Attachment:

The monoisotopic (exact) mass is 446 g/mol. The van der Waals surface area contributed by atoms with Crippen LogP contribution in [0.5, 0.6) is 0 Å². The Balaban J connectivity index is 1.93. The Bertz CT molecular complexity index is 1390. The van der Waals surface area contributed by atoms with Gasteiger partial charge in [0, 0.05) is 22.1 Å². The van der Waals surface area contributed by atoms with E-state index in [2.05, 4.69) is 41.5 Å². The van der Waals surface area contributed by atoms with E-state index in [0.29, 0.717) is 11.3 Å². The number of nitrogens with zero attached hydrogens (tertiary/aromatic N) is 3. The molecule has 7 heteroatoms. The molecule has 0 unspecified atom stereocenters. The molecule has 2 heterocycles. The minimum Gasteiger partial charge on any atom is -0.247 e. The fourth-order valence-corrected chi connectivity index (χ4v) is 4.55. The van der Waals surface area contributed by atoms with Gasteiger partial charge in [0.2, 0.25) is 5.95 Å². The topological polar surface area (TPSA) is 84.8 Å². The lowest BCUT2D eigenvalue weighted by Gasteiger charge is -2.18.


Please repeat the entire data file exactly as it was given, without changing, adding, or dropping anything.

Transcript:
The monoisotopic (exact) mass is 446 g/mol. The van der Waals surface area contributed by atoms with Crippen LogP contribution in [0.5, 0.6) is 0 Å². The Balaban J connectivity index is 1.93. The Bertz CT molecular complexity index is 1390. The van der Waals surface area contributed by atoms with Gasteiger partial charge in [0, 0.05) is 22.1 Å². The van der Waals surface area contributed by atoms with E-state index in [2.05, 4.69) is 41.5 Å². The van der Waals surface area contributed by atoms with E-state index in [0.29, 0.717) is 11.3 Å². The number of nitrogens with zero attached hydrogens (tertiary/aromatic N) is 3. The molecule has 7 heteroatoms. The molecule has 0 unspecified atom stereocenters. The molecule has 2 heterocycles. The minimum Gasteiger partial charge on any atom is -0.247 e. The fourth-order valence-corrected chi connectivity index (χ4v) is 4.55. The van der Waals surface area contributed by atoms with Gasteiger partial charge in [0.2, 0.25) is 5.95 Å². The topological polar surface area (TPSA) is 84.8 Å². The lowest BCUT2D eigenvalue weighted by Gasteiger charge is -2.18.